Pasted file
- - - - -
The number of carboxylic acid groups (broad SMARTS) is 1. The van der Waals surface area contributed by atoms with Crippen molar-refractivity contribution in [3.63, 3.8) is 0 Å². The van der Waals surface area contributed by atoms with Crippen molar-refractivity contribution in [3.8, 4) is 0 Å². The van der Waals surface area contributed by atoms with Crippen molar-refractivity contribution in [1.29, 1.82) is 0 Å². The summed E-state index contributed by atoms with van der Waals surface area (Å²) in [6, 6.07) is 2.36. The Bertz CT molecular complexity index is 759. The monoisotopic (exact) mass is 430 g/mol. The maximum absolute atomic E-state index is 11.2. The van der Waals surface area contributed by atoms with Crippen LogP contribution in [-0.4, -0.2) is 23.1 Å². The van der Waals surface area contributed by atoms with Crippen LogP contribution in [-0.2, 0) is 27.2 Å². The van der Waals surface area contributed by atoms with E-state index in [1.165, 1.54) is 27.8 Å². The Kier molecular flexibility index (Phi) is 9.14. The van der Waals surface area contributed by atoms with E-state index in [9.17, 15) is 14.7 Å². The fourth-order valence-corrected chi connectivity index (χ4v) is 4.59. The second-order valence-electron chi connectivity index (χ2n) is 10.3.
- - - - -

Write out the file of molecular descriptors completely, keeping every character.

The number of carboxylic acid groups (broad SMARTS) is 1. The van der Waals surface area contributed by atoms with Crippen molar-refractivity contribution in [3.63, 3.8) is 0 Å². The van der Waals surface area contributed by atoms with Crippen molar-refractivity contribution in [3.8, 4) is 0 Å². The van der Waals surface area contributed by atoms with Crippen molar-refractivity contribution in [1.29, 1.82) is 0 Å². The summed E-state index contributed by atoms with van der Waals surface area (Å²) in [6, 6.07) is 2.36. The Bertz CT molecular complexity index is 759. The monoisotopic (exact) mass is 430 g/mol. The maximum absolute atomic E-state index is 11.2. The van der Waals surface area contributed by atoms with Crippen LogP contribution in [-0.4, -0.2) is 23.1 Å². The van der Waals surface area contributed by atoms with Crippen LogP contribution in [-0.2, 0) is 27.2 Å². The van der Waals surface area contributed by atoms with E-state index in [1.165, 1.54) is 27.8 Å². The Kier molecular flexibility index (Phi) is 9.14. The van der Waals surface area contributed by atoms with E-state index in [9.17, 15) is 14.7 Å². The fourth-order valence-corrected chi connectivity index (χ4v) is 4.59. The second-order valence-electron chi connectivity index (χ2n) is 10.3.